Product Earth UK cannabis event.
Photos: Jackson Bowley

I Went to the UK's Biggest Weed Convention

Somehow, in an unassuming Warwickshire village, there's a totally legal three-day camping festival for stoners.

When you think of global cannabis hotspots, you might be forgiven for only picturing the canals of Amsterdam, the mountains of Colorado or the beaches of Jamaica. The list is a growing one, but a place that definitely won’t be on there is Warwickshire.

Once a year, though, this fair county famed for Shakespeare, 2-tone and the UK’s oldest ring road plays host to Product Earth – the UK’s largest legal event for all things cannabis, nootropics and natural medicine. The weekend-long event has a campsite with live music and garishly large arcade games alongside everything from advice on obtaining a medical cannabis prescription to workshops on cooking with the sacred herb.


Where's the Next Amsterdam?

What’s that, you cry out in anguish? That sounds whacky but also a legal grey area? We thought so, too, so this year VICE spent the day at a nondescript event space halfway between Coventry and Leamington Spa to see what it’s all about.

Entering the venue is like stepping into weed Xanadu. The main room resembles a Vegas trade show, with smaller stalls on the outside surrounding larger ones in the middle – like little weed moons circling a big old bud planet. The smell of freshly sparked zoot hits like incense, slightly tingling the nose and gently hazing the entire building. 

A jar saying tangarine dream cbd at Product Earth UK cannabis event.

Photo: Jackson Bowley

Every stall offers something different: Some sell merch for various cannabis brands from the UK and abroad, whilst others showcase the finest grow lights, soil supplements and, er, CBD-infused lube.

“You’re welcome to try some,” says Lauren from 533CBD, the Eastbourne-based business proudly touting the lube. Lauren – who’s asked for her surname not to be included for privacy reasons, like others in this piece – squeezes a tiny drop of the skunky-smelling sex oil onto my finger. I promptly rub it into my hands like some kind of erotic sanitizer.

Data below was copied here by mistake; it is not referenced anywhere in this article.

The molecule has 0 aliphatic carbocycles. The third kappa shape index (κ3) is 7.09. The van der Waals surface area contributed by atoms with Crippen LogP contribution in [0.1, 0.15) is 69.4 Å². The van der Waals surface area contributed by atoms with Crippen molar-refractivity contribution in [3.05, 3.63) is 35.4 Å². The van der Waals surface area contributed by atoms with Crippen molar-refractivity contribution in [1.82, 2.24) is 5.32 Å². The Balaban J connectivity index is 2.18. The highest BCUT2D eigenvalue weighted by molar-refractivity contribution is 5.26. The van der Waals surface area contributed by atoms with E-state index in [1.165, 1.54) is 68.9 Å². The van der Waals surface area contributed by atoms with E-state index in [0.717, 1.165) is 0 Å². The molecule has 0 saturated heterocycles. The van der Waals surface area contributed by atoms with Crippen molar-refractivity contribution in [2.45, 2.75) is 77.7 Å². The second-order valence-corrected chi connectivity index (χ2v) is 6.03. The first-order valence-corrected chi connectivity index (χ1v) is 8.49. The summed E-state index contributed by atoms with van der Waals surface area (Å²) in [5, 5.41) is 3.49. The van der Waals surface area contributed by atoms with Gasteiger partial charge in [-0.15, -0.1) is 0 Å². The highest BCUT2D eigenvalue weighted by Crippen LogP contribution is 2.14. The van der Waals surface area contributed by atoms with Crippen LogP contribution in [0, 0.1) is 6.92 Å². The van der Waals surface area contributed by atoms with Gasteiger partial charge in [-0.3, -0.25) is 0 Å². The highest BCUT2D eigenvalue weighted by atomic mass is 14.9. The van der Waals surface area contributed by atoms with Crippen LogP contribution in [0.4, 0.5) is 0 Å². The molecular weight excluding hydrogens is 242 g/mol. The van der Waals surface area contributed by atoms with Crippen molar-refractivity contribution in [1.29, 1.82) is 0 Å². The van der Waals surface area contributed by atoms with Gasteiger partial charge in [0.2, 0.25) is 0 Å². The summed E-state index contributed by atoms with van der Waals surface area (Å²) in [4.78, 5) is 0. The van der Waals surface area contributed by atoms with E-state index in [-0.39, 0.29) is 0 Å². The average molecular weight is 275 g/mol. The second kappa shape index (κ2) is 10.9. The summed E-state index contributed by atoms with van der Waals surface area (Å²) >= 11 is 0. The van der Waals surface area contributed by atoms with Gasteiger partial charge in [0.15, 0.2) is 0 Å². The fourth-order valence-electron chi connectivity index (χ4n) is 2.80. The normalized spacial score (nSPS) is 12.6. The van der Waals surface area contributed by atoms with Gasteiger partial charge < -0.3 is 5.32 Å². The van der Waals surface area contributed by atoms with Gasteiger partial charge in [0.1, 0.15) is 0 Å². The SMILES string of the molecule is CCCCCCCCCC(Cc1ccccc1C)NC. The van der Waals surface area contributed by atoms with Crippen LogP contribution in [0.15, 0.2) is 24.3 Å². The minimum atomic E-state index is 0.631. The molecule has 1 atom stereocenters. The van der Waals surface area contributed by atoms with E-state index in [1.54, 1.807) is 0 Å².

“We were here last year, and it’s definitely the biggest event in this scene,” says Thommy Meredith, 533’s owner and co-founder of Eastbourne Cannabis Club. “It’s changed a fair amount over the years. When we were here first, it was divided between stoners, activists and businessmen just here to make money, but now that line has become more blurred.”

Writer in front of a big weed cushion at Product Earth UK cannabis event.

Photo: Jackson Bowley

Nearby, there’s a stall that looks like it’s selling props for a Dexter’s Laboratory musical, but instead of selling shrink rays to reduce narky teachers to comically small sizes, the contraptions here are solely for the purpose of shrinking large amounts of cannabis flower down to comically small amounts of oil.

“They don’t blow up very often,” says one stall vendor as I look at his steampunk arsenal of tubular metal and dials. “But it does happen when you don’t follow the rules – or if you smoke whilst not keeping an eye on the butane.”

A person creating a glass weed pipe at Product Earth UK cannabis event.

Photo: Jackson Bowley

Walking around, it’s striking how nice everyone is, too. Security are everywhere, but they may as well go and have one of the massages being offered in the corner. Despite how overwhelmingly male and football match-esque the crowd is, the sweet stroke of the sacred herb seems to have dampened any derby day testosterone-filled boisterousness, and the bar is one of the least utilised facilities in the place. 

On the surface, cannabis culture is very macho – but illness isn’t gender specific. The introduction of medical cannabis in 2018 has, at least partially, dented this, and other communities have started carving out spaces of their own.

A weed tattoo done at Product Earth UK cannabis event.

Photo: Jackson Bowley

“The ‘gangster’ attitude around weed can be quite aggressive and intimidating for some people,” says Faye Douglas, owner of Super Natural Seeds and Tastebudz Genetics, a duo of female-owned inclusive seed companies with a stall here. Amongst other things, they’ve got a tattoo artist working from a specially curated flash sheet – currently tatting a cute little mushroom on a well-medicated and tracksuited dude. “Cannabis is for everyone and it’s important that everyone is able to find something that suits them.”


Slightly further into the maze of VR DMT simulators and tactfully ambiguous specialist compost stalls, we stumble upon a cooking demo area where we find Corey finishing up a chocolate painting workshop. “This is just plain chocolate but I do work in cannabis,” she assures us, as we eye the chocolate lollies decorated with classics from the Illuminati Eye to crudely drawn dicks.